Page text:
I have found that my yoga practice generally improves my health (mind and body) and specifically helps manage my digestive process. After two years of regular yoga practice with pranayama and inconsistent meditation I have found poses and techniques that help with specific symptoms. When I am experiencing constipation and other gastrointestinal symptoms I rely on balasana (child’s pose), apanasana (knees into chest or full gas release pose), viparita karani (legs up the wall), malasana (squat), and supta baddha konasana (reclining butterfly) to assist in elimination and relief. Apanasana or knees into the chest pose done with a micro-dynamic movement in and out with the breath (inhale and move the knees out as far as the arms will extend and exhale bring them back into the chest) provides immediate relief to bloating due to gas and constipation. And when I am experiencing extreme fatigue pranayama (alternate nostril breath and other deep breathing) and a balanced Hatha practice increase my energy level and help me to sleep better.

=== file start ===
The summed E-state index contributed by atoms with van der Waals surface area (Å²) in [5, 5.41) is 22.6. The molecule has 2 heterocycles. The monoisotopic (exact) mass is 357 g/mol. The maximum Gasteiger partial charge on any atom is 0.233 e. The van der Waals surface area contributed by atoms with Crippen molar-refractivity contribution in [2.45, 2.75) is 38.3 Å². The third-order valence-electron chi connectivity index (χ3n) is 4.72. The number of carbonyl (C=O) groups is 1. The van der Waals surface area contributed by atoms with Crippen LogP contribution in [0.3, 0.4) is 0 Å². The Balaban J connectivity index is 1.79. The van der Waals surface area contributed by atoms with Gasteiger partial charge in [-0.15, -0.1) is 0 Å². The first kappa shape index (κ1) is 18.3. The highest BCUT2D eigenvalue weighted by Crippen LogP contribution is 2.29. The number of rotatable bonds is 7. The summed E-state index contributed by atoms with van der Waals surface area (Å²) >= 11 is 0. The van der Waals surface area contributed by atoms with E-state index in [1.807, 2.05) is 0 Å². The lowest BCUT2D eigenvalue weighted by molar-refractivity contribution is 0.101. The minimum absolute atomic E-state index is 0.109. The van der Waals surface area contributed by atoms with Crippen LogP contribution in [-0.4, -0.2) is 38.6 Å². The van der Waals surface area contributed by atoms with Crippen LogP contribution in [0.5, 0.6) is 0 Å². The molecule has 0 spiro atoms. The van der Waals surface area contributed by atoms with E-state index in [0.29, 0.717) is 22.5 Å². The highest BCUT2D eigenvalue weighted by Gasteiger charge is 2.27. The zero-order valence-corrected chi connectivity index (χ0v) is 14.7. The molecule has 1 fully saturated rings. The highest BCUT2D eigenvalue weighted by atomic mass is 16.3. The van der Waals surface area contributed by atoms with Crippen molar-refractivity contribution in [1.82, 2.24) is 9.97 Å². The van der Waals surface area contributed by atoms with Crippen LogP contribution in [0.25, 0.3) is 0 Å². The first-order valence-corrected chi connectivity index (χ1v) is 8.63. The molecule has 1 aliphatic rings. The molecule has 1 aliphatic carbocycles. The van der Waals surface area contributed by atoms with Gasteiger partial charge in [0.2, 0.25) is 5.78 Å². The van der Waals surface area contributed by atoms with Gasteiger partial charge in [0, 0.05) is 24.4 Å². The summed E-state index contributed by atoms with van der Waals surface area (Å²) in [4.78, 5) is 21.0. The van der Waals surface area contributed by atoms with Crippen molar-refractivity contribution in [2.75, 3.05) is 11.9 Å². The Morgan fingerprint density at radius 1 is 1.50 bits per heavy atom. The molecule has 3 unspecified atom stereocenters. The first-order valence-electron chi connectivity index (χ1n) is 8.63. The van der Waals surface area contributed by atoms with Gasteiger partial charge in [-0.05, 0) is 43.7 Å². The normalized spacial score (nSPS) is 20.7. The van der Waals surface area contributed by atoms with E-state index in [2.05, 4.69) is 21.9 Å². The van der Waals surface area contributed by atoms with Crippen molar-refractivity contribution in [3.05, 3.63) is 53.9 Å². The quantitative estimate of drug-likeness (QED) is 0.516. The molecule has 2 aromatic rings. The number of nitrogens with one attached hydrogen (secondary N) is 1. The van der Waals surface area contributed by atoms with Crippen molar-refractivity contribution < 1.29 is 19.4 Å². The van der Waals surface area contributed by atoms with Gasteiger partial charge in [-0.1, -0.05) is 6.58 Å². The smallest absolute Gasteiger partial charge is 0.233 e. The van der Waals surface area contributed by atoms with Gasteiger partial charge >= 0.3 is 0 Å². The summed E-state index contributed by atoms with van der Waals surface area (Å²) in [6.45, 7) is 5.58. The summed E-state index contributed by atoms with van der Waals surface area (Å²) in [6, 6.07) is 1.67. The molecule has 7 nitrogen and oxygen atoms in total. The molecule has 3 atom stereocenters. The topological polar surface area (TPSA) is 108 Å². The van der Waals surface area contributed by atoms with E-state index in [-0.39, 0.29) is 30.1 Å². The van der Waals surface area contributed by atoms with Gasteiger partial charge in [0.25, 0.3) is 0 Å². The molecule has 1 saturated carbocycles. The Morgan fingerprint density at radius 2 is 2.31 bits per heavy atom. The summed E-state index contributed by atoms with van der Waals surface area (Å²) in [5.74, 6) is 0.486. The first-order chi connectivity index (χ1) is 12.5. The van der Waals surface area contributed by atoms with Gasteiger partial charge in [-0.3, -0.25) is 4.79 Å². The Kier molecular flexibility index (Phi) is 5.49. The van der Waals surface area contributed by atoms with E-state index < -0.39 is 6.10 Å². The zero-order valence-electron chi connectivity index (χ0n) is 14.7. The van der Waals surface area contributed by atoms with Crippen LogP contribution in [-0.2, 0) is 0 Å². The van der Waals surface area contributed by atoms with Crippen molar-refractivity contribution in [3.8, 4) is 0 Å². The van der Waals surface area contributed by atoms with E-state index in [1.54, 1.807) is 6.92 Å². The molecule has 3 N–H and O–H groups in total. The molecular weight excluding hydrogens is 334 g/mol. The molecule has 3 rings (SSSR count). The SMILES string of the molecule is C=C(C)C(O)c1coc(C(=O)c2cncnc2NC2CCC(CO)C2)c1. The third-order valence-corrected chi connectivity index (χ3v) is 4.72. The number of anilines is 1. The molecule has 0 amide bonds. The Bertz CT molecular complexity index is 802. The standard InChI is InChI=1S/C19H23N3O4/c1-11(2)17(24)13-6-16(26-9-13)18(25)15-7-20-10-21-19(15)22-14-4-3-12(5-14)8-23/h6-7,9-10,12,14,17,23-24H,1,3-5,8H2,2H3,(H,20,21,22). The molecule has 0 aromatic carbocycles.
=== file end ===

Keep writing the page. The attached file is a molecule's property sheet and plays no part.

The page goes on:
Yoga certainly isn’t magic but the management of my digestive health and symptoms have improved since I began practicing yoga. Whether the improvement is a result of decreased stress and increased relaxation that comes from yoga or a direct physiological response to certain movements, I can’t be certain.
It is difficult to separate the whole body, wellness, and life experience into parts that isolate what activities affect certain conditions. However, for me it is clear that the holistic practice of yoga supports the healthy functioning of my body as a whole – mentally, emotionally, and physically.
Many of the same symptoms and body processes present across gastrointestinal diseases, including IBS, IBD, and celiac disease. Given the scientific evidence and my experience, it is an easy leap to suggest that a regular yoga practice can lead to positive outcomes for people with celiac and other gastrointestinal diseases or distress.